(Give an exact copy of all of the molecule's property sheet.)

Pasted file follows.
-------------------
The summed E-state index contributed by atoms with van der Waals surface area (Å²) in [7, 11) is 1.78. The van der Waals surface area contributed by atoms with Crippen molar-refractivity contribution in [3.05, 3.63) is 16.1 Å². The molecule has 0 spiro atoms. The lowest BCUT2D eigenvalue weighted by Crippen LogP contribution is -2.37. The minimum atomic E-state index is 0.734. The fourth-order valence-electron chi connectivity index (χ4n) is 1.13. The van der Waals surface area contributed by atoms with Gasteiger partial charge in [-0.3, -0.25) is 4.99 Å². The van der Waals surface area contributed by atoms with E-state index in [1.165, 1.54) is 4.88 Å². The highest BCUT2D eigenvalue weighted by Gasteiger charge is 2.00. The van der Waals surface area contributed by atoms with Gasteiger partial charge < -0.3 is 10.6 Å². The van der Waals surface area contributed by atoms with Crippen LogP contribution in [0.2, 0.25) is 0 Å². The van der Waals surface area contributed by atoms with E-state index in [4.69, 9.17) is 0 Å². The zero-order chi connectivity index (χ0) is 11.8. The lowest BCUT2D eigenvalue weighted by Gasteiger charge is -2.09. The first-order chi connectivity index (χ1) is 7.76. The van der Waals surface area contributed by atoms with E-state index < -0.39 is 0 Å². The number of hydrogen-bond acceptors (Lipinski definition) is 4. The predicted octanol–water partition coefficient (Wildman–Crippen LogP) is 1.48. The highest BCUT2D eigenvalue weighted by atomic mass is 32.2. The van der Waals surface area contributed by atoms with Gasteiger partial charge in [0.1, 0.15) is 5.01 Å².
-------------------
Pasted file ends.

The summed E-state index contributed by atoms with van der Waals surface area (Å²) in [7, 11) is 1.78. The van der Waals surface area contributed by atoms with Crippen molar-refractivity contribution in [3.05, 3.63) is 16.1 Å². The molecule has 0 spiro atoms. The lowest BCUT2D eigenvalue weighted by Crippen LogP contribution is -2.37. The minimum atomic E-state index is 0.734. The fourth-order valence-electron chi connectivity index (χ4n) is 1.13. The van der Waals surface area contributed by atoms with Gasteiger partial charge in [-0.3, -0.25) is 4.99 Å². The van der Waals surface area contributed by atoms with E-state index in [1.165, 1.54) is 4.88 Å². The highest BCUT2D eigenvalue weighted by Gasteiger charge is 2.00. The van der Waals surface area contributed by atoms with Gasteiger partial charge < -0.3 is 10.6 Å². The van der Waals surface area contributed by atoms with Crippen LogP contribution in [0.2, 0.25) is 0 Å². The van der Waals surface area contributed by atoms with E-state index in [4.69, 9.17) is 0 Å². The zero-order chi connectivity index (χ0) is 11.8. The lowest BCUT2D eigenvalue weighted by Gasteiger charge is -2.09. The first-order chi connectivity index (χ1) is 7.76. The van der Waals surface area contributed by atoms with E-state index < -0.39 is 0 Å². The number of hydrogen-bond acceptors (Lipinski definition) is 4. The predicted octanol–water partition coefficient (Wildman–Crippen LogP) is 1.48. The highest BCUT2D eigenvalue weighted by atomic mass is 32.2. The van der Waals surface area contributed by atoms with Gasteiger partial charge in [0.1, 0.15) is 5.01 Å².